If you’re going to prospect for B2B customers by email then your mails must be personalised. By this I mean it has to be specific to that person and company not just a merged email starting “Dear f_name”. You need to do some research to find the right companies, the right contacts and background on them. I’ve written on this before if you want to find out how.

Warm calling

Having done this I always start the email with “the hook” which is something linking me to that person and/or that company. There’s a pecking order in terms of the hook…
1. You know the person personally.
2. You have a contact in common.
3. You have a personal link to the person. e.g. you went to the same college.
4. If all else fails manufacture a link! E.g. You read in the press about their latest announcement (from the News section of their site) and felt moved to write.

email content

  • Subject: Eye catching, compelling and specific to them.
  • The hook: above…
  • The body: Brief and to the point summary of what you do and why it’s beneficial to companies like theirs. If you’ve done your research properly what you do/offer should be of interest to this person.
  • The call to action: Short, simple and specific. A good one is to ask for a brief conference call at a specific time/date.
  • The “get out of jail free” clause: Words to the effect “If this isn’t of use to you please let me know. I don’t want to waste your time”. It’s professional and better to get a “no” now than waste your time chasing them 10 times.

It’s not over ’til the fat lady sings

It’s not unusual to have a very low response rate to your first email. I get a far better response rate to the polite reminder that I send them a couple of weeks later. How long you’re willing to chase someone is up to you, but I give it 2 reminders and assume if they haven’t responded by then it’s unlikely they ever will.

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Using Evernote to track your competitors

Research your competitors with Evernote

Research your competitors with Evernote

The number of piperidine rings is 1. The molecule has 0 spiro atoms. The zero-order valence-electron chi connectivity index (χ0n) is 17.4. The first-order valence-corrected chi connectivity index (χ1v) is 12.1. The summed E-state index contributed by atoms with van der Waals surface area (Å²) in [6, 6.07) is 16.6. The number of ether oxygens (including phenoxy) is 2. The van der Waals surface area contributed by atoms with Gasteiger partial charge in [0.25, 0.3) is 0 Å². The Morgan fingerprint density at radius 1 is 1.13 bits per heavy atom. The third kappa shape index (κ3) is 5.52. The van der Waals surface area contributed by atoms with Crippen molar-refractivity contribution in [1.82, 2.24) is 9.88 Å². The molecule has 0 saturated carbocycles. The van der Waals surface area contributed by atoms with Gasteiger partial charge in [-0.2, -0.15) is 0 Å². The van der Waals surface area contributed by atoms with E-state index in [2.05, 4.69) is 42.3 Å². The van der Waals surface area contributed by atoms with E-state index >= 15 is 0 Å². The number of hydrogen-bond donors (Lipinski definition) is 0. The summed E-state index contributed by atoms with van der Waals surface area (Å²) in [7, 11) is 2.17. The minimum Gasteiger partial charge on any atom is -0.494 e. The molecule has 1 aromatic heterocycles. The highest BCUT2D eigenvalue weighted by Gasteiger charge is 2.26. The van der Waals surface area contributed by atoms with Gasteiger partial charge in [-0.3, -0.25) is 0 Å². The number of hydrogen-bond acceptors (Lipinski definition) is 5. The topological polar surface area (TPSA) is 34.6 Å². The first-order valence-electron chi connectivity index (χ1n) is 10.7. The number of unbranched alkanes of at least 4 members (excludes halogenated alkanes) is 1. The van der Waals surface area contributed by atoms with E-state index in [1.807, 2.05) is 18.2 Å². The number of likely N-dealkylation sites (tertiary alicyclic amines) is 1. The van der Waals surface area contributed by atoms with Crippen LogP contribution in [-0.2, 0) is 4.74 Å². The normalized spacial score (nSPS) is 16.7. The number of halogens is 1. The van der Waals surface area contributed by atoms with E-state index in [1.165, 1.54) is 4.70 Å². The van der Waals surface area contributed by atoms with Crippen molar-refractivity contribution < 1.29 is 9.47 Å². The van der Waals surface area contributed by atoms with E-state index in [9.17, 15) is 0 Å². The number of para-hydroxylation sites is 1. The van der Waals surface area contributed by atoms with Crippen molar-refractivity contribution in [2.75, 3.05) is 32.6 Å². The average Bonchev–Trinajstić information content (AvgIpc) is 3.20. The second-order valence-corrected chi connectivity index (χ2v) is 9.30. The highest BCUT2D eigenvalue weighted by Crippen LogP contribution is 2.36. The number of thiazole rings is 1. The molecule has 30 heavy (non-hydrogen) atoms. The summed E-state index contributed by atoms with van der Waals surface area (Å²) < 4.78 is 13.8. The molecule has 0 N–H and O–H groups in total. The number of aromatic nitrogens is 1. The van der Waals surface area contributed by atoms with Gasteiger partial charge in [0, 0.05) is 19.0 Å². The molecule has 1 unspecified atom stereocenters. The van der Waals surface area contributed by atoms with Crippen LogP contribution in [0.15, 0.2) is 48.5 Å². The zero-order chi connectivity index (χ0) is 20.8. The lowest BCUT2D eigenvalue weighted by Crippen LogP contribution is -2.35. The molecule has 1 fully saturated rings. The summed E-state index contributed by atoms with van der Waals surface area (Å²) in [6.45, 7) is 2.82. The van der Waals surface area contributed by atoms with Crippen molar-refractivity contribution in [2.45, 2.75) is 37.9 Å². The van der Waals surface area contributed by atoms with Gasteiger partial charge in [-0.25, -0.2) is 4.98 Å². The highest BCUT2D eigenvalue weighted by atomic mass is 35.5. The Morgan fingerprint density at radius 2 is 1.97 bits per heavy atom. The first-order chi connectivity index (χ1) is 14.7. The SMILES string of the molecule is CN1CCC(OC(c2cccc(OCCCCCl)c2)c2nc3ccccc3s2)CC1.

I saw this great post by Joshua Zerkel on the Evernote blog and wanted to share it with you. We’ve looked at using Evernote for prospecting but, of course, there are many other things that you can use it for and tracking your competitors is an ideal task. As Joshua outlines, Evernote also makes it easy to share your research with your coworkers. It’s no use if you have great information on your rivals but keep it to yourself.

It’s great to understand your competitors and what they are up to, but remember to be very careful about knocking your competitors when dealing with your customers. It can easily backfire on you.

When you have insight into your prospects and competitors, you’re able to make better decisions. Since Evernote lets you collect many different types of information, it’s an ideal tool for capturing business research.

Read up on prospects. When you’re going into meetings and sales calls, it’s helpful to have background information on the individuals you’re meeting with and the companies they work for. Using the Evernote Web Clipper, capture industry information and recent news about your prospects in Evernote. If they’ve sent you white papers, reports, RFPs/RFQs, or other data, store those in Evernote as well. To keep things organized, tag notes with the prospect’s name or put them in a notebook for that prospect. As you prepare for a meeting, you can quickly refer back to the notes you’ve collected.

Keep an eye on the competition. No business operates in a vacuum. Chances are there are multiple players in your industry, and even if they’re not direct competitors, it never hurts to keep an eye on what they’re up to. Again, use the Web Clipper to capture press mentions, relevant blog posts, and articles about what companies in your industry are doing. If your competitors are using email marketing for newsletters or updates, forward the messages they send to your email-to-Evernote address to keep them permanently.

Review the notes you’ve collected as you’re planning what’s next for your business.

Know what your team knows. If you work on a team and have multiple people who perform research, create a Shared Notebook so everyone can contribute in an organized way. Evernote Business can help your team further leverage each other’s efforts. For instance, as you’re clipping articles about a prospect, you’ll automatically see Related Notes your colleagues have previously collected about them. The same is true for researching competitors.

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Using Evernote for prospecting – part II

Prospecting is easier with Evernote

Prospecting is easier with Evernote

If you followed my last post you should now be in the enviable position of having some target companies, prospects names and contact details in your Evernote system. You’re no doubt keen to get to grips with them and have your phone or keyboard at the ready. Read on…

What’s the big idea?

First things first. We are prospecting here, not selling. Which is to say that we want to find out if we are talking to the right person, if they have a need for what we’re selling and if we can have a meeting with them. The goal is to get a meeting, or suitable follow-up such as a conference call but not to sell them on your product the first time you contact them.

Which way is best?